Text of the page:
But before you obtain a temporary injunction, you may be required to disclose to the court the secrets you are trying to protect. After all, federal law requires plaintiffs to disclose them with “a reasonable degree of specificity and precision” in order to properly separate them from other terms that can be disclosed.  How can this be done without bearing important secrets?

Things to consider when you’ve never started a business before

There are a lot of things to consider when starting a business and perhaps if you have started businesses before, these issues are just things to check off your checklist. But for many individuals, the business they are investing time into could be their first. It may be a side project that is growing but they do not quite know how to make it a full-fledged business.

If you’re at that starting point, you may want to consider some basic tips that could really go a long way in making your dream a reality.

Should you have a litigation 'war chest'?

It is common for businesses of all sizes to be mindful of the constant threat of litigation. Unfortunately, we live in a litigious society, so the specter of being dragged into a lawsuit is a legitimate concern. As the old adage goes, the more time you spend litigating a matter, the less time you spend making money. Because of that alone, litigation should be viewed as a last resort.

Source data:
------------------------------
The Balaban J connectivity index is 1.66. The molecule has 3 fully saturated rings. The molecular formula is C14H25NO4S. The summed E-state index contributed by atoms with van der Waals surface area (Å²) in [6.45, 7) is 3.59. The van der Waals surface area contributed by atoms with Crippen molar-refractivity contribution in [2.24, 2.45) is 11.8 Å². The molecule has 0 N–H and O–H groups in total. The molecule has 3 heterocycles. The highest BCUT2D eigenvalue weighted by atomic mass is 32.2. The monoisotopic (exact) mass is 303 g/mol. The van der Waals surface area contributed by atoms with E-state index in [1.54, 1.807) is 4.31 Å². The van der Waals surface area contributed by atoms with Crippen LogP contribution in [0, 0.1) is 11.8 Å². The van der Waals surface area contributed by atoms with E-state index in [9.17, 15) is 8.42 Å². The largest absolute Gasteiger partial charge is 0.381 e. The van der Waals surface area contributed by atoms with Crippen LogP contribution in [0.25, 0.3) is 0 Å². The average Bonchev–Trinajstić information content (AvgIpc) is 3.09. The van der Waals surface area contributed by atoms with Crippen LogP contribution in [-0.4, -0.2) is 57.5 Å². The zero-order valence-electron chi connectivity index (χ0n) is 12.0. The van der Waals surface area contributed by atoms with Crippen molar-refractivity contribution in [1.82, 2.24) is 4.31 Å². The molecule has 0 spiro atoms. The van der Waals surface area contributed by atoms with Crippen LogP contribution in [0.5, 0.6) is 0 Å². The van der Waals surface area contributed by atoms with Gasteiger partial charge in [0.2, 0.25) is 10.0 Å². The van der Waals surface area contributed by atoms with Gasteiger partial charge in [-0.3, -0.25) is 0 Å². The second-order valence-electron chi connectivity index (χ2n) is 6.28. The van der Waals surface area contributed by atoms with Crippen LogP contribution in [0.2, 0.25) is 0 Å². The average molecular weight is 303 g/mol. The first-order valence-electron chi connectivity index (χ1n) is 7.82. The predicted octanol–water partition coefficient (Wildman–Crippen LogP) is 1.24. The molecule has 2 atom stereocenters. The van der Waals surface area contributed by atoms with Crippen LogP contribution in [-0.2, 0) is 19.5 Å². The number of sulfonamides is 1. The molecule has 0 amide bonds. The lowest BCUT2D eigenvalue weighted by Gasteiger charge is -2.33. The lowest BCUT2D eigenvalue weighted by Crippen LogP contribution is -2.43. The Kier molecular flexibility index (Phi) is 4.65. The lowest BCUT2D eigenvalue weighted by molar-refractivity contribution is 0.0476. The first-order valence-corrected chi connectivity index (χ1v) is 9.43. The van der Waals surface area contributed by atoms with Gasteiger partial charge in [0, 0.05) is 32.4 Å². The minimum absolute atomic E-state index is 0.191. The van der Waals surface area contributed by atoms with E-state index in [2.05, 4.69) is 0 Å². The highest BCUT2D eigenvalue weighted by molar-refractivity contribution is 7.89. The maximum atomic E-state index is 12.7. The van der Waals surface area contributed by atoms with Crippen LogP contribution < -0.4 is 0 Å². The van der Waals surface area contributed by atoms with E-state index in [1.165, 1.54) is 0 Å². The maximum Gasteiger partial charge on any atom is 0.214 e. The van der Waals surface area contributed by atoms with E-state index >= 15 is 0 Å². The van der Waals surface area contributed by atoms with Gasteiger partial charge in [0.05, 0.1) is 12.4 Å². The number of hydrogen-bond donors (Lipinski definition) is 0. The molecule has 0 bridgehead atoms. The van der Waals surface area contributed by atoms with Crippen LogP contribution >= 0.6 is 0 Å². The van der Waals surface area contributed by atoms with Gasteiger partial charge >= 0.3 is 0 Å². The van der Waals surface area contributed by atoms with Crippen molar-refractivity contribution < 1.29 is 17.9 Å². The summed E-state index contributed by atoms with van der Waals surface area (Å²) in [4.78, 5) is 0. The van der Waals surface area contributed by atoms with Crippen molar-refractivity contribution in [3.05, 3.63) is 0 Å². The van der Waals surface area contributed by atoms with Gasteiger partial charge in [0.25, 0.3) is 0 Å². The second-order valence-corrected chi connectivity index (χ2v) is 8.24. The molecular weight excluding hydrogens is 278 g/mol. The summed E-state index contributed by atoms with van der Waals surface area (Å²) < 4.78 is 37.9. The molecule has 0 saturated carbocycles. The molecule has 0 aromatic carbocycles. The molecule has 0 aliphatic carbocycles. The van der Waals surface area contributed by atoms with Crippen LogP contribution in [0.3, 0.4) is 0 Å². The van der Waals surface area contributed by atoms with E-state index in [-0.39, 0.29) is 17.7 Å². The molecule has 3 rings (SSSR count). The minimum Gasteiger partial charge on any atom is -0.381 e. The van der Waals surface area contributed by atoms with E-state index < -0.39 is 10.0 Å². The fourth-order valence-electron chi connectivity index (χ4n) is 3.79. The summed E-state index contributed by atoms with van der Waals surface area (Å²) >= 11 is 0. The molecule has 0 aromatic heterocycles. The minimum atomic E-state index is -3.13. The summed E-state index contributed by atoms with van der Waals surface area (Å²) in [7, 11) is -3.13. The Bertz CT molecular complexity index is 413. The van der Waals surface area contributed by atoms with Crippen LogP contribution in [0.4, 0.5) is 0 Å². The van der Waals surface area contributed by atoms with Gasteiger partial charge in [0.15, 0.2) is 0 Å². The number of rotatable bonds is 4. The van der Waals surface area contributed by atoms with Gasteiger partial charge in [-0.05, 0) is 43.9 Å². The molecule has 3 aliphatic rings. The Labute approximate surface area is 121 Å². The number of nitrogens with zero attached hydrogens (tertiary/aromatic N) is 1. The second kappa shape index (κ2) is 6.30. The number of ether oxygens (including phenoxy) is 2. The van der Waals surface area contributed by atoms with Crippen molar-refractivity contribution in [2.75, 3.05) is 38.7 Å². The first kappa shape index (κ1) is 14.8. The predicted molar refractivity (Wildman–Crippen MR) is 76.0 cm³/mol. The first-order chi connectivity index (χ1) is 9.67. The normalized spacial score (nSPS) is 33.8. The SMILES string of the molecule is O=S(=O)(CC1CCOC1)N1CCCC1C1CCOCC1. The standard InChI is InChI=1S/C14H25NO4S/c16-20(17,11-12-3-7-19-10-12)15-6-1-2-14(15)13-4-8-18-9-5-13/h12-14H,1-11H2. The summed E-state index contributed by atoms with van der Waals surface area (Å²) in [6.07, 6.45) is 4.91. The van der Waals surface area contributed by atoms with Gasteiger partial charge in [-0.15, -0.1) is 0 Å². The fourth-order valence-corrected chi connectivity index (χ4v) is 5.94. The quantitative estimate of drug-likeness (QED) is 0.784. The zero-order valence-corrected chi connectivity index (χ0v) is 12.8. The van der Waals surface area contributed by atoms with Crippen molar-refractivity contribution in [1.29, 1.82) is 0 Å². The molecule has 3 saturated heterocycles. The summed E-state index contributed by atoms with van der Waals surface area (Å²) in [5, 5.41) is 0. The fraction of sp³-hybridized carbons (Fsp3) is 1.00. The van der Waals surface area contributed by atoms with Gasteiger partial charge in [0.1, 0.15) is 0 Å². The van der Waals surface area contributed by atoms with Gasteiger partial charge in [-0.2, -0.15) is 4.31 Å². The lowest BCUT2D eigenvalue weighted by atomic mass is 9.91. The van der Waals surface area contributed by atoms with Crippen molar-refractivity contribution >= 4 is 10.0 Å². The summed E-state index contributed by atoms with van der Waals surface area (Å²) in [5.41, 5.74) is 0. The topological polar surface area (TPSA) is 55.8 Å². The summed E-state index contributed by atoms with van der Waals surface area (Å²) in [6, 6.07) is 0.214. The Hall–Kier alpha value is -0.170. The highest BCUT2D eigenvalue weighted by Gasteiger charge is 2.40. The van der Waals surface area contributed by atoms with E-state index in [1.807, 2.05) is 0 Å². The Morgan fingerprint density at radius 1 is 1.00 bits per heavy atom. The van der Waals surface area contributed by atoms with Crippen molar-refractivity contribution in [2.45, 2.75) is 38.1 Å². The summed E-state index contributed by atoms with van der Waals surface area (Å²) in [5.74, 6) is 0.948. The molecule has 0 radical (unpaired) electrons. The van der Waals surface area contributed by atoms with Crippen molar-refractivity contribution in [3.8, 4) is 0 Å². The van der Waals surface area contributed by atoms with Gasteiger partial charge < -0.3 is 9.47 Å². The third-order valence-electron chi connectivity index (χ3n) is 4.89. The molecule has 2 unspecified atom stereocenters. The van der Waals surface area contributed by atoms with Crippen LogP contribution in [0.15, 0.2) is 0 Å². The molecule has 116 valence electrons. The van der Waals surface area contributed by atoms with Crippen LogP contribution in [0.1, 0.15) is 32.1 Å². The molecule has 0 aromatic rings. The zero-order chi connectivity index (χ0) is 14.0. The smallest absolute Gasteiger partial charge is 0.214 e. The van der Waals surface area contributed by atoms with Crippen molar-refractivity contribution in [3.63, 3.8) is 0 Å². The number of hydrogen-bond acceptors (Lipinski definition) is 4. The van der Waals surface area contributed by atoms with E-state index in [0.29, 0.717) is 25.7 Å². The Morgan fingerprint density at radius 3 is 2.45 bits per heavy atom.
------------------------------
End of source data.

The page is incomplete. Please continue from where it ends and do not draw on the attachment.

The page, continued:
Nevertheless, lawsuits are an unfortunate part of doing business. It is not uncommon to have suits that are based on questionable legal grounds or threatened with ridiculous demands. Some may bring these suits based on the assumption that you would rather settle for a fraction of the amount demanded, since litigating the dispute (and prevailing) will cost just as much as paying the demand up front.

Attributes of a well-drafted buy-sell agreement

Although many baby boomers are opting to remain working upon reaching retirement age, there are certain considerations that business owners should make to ensure their companies remain viable in the future. Planning for contingencies does not need to be tied to an exit strategy; however, those who are prudent will develop strategies for addressing situations that have not yet appeared on the horizon.

It is for this reason that business owners look to buy-sell agreements. While this contract can create a path toward retirement by incorporating a succession plan, it can also be used to establish a course of action should a life-changing event take place. According to Rachel Flaskey, senior manager in Baker Tilley, the buy-sell agreement should be seen as "a business continuity tool" to lessen disruption caused by divorce, disease, disability or death.

Accelerator alignment: Getting the most out of startup support

"Eight of 10 businesses fail within the first 18 months."

"50 percent of all new businesses make it to their fifth year."

Whether it appears in Fortune or a report from the US Bureau of Labor Statistics, the data these sources reveal regarding the average lifespan of a startup is often contradictory. The statistics may be hazy; however, the reasons for a fledgling business's untimely demise are concrete: limited capital, loss of market interest or lack of quality mentoring.